privacy

JKehoe_Photos

Vizio To Pay $2.2 Million For Watching TV Watchers Without Telling Them

There is a new truism for our era: If something can connect to the internet, it collects data. That’s true for everything from wearable fitness trackers to “smart” washing machines. But one TV company went farther than most, in collecting, aggregating, and selling your data, and now it’s in hot water with the Federal Trade Commission. [More]

inajeep

Cable & Phone Industries Tell Congress To Reverse New Internet Privacy Rule

Last fall, the FCC approved a new rule detailing internet service providers can and can’t gather and use your information. The affected industries cried “unfair!” and now, with a new business-friendly FCC Chairman and White House, they are calling on Congress to make this pesky privacy rule go away. [More]

David Menidrey

5 Things We’ve Learned About How Companies Track You Online And Off

Is there an ad that seems to be following you everywhere? Perhaps you browsed for new sneakers in a slow moment at work a week ago, and now you see ads for them on every site you view on your phone? Or maybe you clicked an ad on Facebook, and now that company’s product seems to be stalking you around the internet, asking you to buy it in every sidebar ad you see. [More]

Jeepers Media

Court Declines To Rehear Appeal, Agrees Microsoft Can’t Be Forced To Turn Over Email Stored Overseas

Back in July, a federal appeals court took Microsoft’s side in a case over a contentious question: if you’re a U.S. company, storing a customer’s data on a server in another country, are you obligated to turn over all that data as part of a search warrant? Microsoft said no, and many years later, it appears that at the end of the appeals process, the court once and for all agrees. [More]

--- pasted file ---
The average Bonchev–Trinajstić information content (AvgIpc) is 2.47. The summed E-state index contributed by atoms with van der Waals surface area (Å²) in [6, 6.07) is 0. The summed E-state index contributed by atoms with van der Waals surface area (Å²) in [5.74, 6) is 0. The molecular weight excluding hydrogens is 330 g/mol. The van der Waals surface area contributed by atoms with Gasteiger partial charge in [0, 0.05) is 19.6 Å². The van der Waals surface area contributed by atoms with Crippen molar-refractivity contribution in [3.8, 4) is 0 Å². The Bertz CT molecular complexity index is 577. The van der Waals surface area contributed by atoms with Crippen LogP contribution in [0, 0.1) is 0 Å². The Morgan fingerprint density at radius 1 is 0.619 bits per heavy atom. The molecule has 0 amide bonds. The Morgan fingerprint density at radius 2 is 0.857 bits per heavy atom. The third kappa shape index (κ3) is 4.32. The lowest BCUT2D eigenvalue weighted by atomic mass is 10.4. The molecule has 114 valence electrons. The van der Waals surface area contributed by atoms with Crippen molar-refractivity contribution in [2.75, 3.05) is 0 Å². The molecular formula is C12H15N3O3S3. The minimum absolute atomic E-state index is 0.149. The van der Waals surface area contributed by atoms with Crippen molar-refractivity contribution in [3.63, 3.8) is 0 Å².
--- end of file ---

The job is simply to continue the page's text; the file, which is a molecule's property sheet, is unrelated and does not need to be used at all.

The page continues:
lonewolf

Should Microsoft Be Allowed To Tells Its Users When Government Searches Their Data?

If the police serve a search warrant on your home, you know, but if law enforcement searches your cloud-stored files, you’ll probably have no idea — and companies like Microsoft are currently forbidden from telling you. That’s why the tech giant is suing the Justice Department, but can Microsoft even bring this lawsuit? [More]

ibraheem kurdieh

Court: No, You Don’t Have a Reasonable Expectation Of Privacy With Your PSN Account

How do you communicate with most of the folks in your life, these days? Is it face-to-face, or is it digital communication over someone else’s private service? If it’s the latter, there’s a recent court ruling from a federal court in Kansas that should remind you about where you should — and shouldn’t — reasonably expect your data to remain private. [More]

Eric Hauser

Samsung “Smart” Camera Is Ridiculously Hackable

A security camera in your house, that you can access remotely, might seem like a good idea at first. You can log into it from anywhere, to see what’s going on and if it really was the cat who opened your kitchen cabinets every day last week. But the problem with a thing you can access remotely is that a sufficiently determined bad actor can, too. And sometimes it doesn’t even take much determination to do. [More]

Byron Chin

You Don’t Care About Your Friends’ Data, And 4 Other Things We Learned From Privacy Experts

The things we buy and use every day are increasingly connected — to the internet, and to each other — and while this new level of interconnection provides a slew of benefits, it also raises a new set of privacy problems and security challenges. Yet, as we recently learned, consumers are often self-centered when it comes to protecting their data and don’t give much thought to making their friends’ info available. [More]

Dev.Arka

Reminder: If Your Password Is “123456,” Change It

While one might think that there cannot possibly still be anyone out there who would use incredibly easy-to-guess passwords like, for example, “123456,” one would be wrong: according to a new study, that’s still the most popular password in the world. Sigh. [More]